Posted by Stephen McDonald, Developer Programs Engineer, and Nick Alteen, Technical Writer, Engineering, Wallet
Each of the mobile wallet apps implement their own technical specification for passes that can be saved to the wallet. Pass structure and configuration varies by both the wallet application and the specific type of pass, meaning developers have to build and maintain code bases for each platform.
As part of Developer Relations for Google Wallet, our goal is to make life easier for those who want to integrate passes into their mobile or web applications. Today, we’re excited to release the open-source Pass Converter project. The Pass Converter lets you take existing passes for one wallet application, convert them, and make them available in your mobile or web application for another wallet platform.
The Pass Converter launches with support for Google Wallet and Apple Wallet apps, with plans to add support for others in the future. For example, if you build an event ticket pass for one wallet, you can use the converter to automatically create a pass for another wallet. The following list of pass types are supported for their respective platforms:
- Event tickets
- Generic passes
- Loyalty/Store cards
- Flight/Boarding passes
- Other transit passes
We designed the Pass Converter with flexibility in mind. The following features provide additional customization to your needs.
- A hints.json file can be provided to the Pass Converter to map Google Wallet pass properties to custom properties in other passes.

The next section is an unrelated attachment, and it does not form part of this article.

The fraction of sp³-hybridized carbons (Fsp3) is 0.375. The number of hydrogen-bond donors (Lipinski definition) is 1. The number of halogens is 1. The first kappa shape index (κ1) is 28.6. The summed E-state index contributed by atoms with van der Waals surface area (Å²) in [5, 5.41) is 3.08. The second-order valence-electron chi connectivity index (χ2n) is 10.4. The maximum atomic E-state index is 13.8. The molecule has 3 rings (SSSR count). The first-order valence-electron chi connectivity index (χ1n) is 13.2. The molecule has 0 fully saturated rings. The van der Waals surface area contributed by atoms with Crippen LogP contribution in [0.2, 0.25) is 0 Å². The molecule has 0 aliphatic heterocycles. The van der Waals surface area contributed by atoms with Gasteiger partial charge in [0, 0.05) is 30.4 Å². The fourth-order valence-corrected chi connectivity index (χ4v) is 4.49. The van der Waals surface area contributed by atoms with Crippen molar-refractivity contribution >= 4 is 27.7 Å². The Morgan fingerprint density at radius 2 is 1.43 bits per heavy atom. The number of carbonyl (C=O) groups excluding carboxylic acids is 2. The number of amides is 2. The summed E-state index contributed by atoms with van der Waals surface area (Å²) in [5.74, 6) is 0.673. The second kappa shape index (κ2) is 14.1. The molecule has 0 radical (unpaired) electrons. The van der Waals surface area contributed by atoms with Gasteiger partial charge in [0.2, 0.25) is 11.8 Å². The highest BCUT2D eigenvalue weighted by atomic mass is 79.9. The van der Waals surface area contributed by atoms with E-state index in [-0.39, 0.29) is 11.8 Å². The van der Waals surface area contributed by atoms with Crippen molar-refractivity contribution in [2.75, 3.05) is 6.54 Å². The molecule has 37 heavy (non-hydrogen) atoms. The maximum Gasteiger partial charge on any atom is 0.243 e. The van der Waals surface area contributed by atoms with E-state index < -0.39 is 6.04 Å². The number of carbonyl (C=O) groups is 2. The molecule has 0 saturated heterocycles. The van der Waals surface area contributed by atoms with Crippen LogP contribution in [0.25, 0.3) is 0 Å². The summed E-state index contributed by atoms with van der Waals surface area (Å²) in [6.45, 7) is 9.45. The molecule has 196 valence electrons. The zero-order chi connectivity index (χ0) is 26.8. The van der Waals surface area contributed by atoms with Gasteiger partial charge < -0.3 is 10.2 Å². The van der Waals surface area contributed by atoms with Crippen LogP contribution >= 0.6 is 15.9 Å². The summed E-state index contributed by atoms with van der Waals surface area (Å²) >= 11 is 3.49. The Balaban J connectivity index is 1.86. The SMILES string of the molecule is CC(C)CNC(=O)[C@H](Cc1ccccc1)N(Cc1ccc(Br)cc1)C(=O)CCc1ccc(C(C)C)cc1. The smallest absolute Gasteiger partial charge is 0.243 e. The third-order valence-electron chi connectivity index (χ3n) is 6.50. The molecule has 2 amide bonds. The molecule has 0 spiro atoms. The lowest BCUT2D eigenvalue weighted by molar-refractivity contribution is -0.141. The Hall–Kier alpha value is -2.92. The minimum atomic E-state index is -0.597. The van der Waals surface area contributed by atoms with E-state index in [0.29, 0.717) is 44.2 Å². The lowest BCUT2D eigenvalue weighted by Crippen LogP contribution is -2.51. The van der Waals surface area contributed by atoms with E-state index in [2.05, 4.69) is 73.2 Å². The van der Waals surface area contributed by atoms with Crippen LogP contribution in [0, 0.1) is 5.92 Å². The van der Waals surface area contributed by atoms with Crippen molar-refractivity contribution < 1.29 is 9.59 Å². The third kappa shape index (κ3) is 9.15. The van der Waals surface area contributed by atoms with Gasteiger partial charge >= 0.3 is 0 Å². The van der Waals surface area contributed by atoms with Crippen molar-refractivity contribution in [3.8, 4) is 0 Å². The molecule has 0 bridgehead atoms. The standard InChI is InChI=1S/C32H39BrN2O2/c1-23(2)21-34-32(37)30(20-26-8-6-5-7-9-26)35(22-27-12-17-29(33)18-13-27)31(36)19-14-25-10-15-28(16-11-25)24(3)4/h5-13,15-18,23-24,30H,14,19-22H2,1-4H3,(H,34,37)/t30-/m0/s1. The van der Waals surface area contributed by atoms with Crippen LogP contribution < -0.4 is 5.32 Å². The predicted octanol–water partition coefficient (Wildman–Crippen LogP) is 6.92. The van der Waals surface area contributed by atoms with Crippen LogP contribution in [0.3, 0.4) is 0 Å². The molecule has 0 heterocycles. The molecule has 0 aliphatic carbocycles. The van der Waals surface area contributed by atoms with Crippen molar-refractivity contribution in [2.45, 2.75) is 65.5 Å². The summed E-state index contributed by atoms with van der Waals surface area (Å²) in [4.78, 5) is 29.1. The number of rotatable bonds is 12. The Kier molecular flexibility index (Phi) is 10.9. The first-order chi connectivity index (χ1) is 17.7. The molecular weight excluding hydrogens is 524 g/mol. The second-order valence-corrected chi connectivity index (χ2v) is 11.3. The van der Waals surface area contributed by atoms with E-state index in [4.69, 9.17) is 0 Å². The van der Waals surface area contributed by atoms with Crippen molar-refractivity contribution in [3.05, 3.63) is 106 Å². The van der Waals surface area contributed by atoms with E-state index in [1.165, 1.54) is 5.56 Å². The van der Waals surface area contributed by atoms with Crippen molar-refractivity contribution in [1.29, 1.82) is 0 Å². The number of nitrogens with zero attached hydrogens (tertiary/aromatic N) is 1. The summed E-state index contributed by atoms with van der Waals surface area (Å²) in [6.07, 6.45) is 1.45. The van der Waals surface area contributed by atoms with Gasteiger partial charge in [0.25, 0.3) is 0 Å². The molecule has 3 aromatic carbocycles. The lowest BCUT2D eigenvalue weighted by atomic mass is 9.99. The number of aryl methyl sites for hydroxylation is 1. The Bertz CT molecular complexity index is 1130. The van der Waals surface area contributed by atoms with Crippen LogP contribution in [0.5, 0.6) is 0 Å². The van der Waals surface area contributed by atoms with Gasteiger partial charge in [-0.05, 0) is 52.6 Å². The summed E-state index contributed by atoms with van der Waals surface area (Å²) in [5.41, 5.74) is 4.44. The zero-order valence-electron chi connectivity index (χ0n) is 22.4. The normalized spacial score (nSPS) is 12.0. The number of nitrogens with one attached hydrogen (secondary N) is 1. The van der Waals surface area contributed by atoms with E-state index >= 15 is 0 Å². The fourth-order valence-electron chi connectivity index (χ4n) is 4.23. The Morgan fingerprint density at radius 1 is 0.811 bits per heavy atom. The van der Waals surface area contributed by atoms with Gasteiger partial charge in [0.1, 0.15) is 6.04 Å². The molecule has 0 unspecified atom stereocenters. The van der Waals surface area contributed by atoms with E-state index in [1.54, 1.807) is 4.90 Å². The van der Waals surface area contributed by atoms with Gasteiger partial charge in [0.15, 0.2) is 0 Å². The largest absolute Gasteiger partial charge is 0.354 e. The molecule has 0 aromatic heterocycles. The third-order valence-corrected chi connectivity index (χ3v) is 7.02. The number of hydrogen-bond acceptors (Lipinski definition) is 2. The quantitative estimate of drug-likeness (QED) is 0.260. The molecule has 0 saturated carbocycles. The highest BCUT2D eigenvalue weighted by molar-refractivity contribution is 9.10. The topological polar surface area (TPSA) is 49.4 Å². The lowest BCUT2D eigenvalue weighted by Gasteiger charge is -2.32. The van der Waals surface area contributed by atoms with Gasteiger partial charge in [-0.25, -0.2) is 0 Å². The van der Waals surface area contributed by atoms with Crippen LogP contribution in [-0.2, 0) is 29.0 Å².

- For pass types that require certificate signatures, you can simply generate the pass structure and hand it off to your existing signing process
- Since images in Google Wallet passes are referenced by URLs, the Pass Converter can host the images itself, store them in Google Cloud Storage, or send them to another image host you manage.
If you want to quickly test converting different passes, the Pass Converter includes a demo mode where you can load a simple webpage to test converting passes. Later, you can run the tool via the command line to convert existing passes you manage. When you’re ready to automate pass conversion, the tool can be run as a web service within your environment.
The following command provides a demo web page on http://localhost:3000 to test converting passes.
The next command converts passes locally. If the output path is omitted, the Pass Converter will output JSON to the terminal (for PKPass files, this will be the contents of pass.json).
Lastly, the following command runs the Pass Converter as a web service. This service accepts POST requests to the root URL (e.g. https://localhost:3000/) with multipart/form-data encoding. The request body should include a single pass file.
Ready to get started? Check out the GitHub repository where you can try converting your own passes. We welcome contributions back to the project as well!